hempstead valley therapy centre

Dry Needling

At HTC our Physiotherapists & Osteopaths provide Dry Needling as part of their therapy spectrum. This article provides essential information relating to its practice, its theory, and its application.

Dry Needling Image 1

Trigger-point dry needling is an invasive procedure where a fine needle or acupuncture needle is inserted into the skin and muscle.

It is aimed at myo (muscle)-fascial (tendon-like structures that divide or connect muscle structures) trigger points which are irritable symptom spots in skeletal muscle. The formation of trigger points is caused by the creation of a taut band within the muscle. Taut muscle bands are produced as a normal protective, physiological measure in the presence of actual or potential muscle damage. They are thought to occur in response to unaccustomed muscle activities such as sustained postures/positions or repetitive strain activities. Trigger point dry needling can be carried out at superficial or deep tissue level(s).

Superficial Dry-Needling:

This was developed by Dr. Peter Baldry. He recommended the insertion of needles 5-10mm in length over a Trigger Point for approximately 30 secs. Palpation of the Trigger Point then determines the level of response and whether needle stimulation was sufficient to alleviate the related pain. If not, the need is re-inserted.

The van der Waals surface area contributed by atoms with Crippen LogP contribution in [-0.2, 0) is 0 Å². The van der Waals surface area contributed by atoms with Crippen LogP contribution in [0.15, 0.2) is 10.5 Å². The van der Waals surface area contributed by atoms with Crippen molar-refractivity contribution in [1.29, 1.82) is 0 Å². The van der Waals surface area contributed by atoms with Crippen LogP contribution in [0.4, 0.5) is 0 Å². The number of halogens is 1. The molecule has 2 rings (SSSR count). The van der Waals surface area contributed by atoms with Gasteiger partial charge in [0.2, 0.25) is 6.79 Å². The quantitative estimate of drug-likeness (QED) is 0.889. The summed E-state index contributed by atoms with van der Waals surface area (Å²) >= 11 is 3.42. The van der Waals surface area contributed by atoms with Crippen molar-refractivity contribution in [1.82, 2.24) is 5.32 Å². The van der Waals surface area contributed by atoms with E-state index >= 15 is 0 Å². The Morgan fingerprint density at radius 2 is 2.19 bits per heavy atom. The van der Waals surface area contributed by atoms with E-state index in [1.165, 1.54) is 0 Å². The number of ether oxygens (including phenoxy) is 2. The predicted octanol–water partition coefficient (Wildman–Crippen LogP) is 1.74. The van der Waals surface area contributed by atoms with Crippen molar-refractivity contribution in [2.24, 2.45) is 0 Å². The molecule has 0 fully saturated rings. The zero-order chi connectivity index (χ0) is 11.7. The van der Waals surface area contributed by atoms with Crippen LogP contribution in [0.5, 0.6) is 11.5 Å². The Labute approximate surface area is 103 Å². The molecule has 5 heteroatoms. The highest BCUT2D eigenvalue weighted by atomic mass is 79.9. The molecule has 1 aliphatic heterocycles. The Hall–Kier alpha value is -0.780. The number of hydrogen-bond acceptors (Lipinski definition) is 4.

Trigger Points

These are thought to be caused by an excessive release of chemicals from selected nerve endings within muscle tissue. They can be divided into Active or Latent myofascial trigger points.

Active trigger points can spontaneously trigger local or referred pain. They cause muscle weakness, restricted range of movement, and autonomic phenomena (reactions such as increased sweating or skin temperature/colour changes).

Latent trigger points do not cause pain unless they are stimulated. They may alter muscle activation patterns and contribute to a restricted range of movement.